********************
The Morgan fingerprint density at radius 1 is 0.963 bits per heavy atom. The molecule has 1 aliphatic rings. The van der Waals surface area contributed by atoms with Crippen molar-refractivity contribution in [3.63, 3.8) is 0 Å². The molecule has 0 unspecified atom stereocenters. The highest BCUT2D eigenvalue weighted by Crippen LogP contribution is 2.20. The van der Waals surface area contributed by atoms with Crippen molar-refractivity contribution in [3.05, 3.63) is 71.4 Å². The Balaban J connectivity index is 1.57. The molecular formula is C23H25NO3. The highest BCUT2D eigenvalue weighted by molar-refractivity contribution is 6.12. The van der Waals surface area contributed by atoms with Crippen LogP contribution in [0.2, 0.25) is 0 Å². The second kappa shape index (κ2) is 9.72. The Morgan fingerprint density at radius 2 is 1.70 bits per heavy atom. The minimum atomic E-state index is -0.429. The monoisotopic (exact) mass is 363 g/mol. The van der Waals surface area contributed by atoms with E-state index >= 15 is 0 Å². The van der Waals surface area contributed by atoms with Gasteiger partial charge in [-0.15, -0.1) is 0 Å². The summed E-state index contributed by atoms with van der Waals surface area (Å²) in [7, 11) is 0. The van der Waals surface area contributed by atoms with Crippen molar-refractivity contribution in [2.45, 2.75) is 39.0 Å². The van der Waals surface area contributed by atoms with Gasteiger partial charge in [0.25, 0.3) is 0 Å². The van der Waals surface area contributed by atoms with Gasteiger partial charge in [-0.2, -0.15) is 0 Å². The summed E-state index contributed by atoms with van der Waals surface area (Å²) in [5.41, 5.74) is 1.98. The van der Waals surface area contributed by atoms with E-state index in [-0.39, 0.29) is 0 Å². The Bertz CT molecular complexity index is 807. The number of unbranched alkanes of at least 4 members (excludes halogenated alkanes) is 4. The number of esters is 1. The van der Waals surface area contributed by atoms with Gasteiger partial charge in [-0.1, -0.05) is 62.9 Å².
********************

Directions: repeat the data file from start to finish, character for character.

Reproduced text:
The Morgan fingerprint density at radius 1 is 0.963 bits per heavy atom. The molecule has 1 aliphatic rings. The van der Waals surface area contributed by atoms with Crippen molar-refractivity contribution in [3.63, 3.8) is 0 Å². The molecule has 0 unspecified atom stereocenters. The highest BCUT2D eigenvalue weighted by Crippen LogP contribution is 2.20. The van der Waals surface area contributed by atoms with Crippen molar-refractivity contribution in [3.05, 3.63) is 71.4 Å². The Balaban J connectivity index is 1.57. The molecular formula is C23H25NO3. The highest BCUT2D eigenvalue weighted by molar-refractivity contribution is 6.12. The van der Waals surface area contributed by atoms with Crippen LogP contribution in [0.2, 0.25) is 0 Å². The second kappa shape index (κ2) is 9.72. The Morgan fingerprint density at radius 2 is 1.70 bits per heavy atom. The minimum atomic E-state index is -0.429. The monoisotopic (exact) mass is 363 g/mol. The van der Waals surface area contributed by atoms with E-state index >= 15 is 0 Å². The van der Waals surface area contributed by atoms with Gasteiger partial charge in [-0.15, -0.1) is 0 Å². The summed E-state index contributed by atoms with van der Waals surface area (Å²) in [7, 11) is 0. The van der Waals surface area contributed by atoms with Crippen molar-refractivity contribution in [2.45, 2.75) is 39.0 Å². The van der Waals surface area contributed by atoms with Gasteiger partial charge in [0.25, 0.3) is 0 Å². The van der Waals surface area contributed by atoms with Gasteiger partial charge in [-0.2, -0.15) is 0 Å². The summed E-state index contributed by atoms with van der Waals surface area (Å²) in [5.41, 5.74) is 1.98. The van der Waals surface area contributed by atoms with E-state index in [-0.39, 0.29) is 0 Å². The Bertz CT molecular complexity index is 807. The number of unbranched alkanes of at least 4 members (excludes halogenated alkanes) is 4. The number of esters is 1. The van der Waals surface area contributed by atoms with Gasteiger partial charge in [-0.1, -0.05) is 62.9 Å².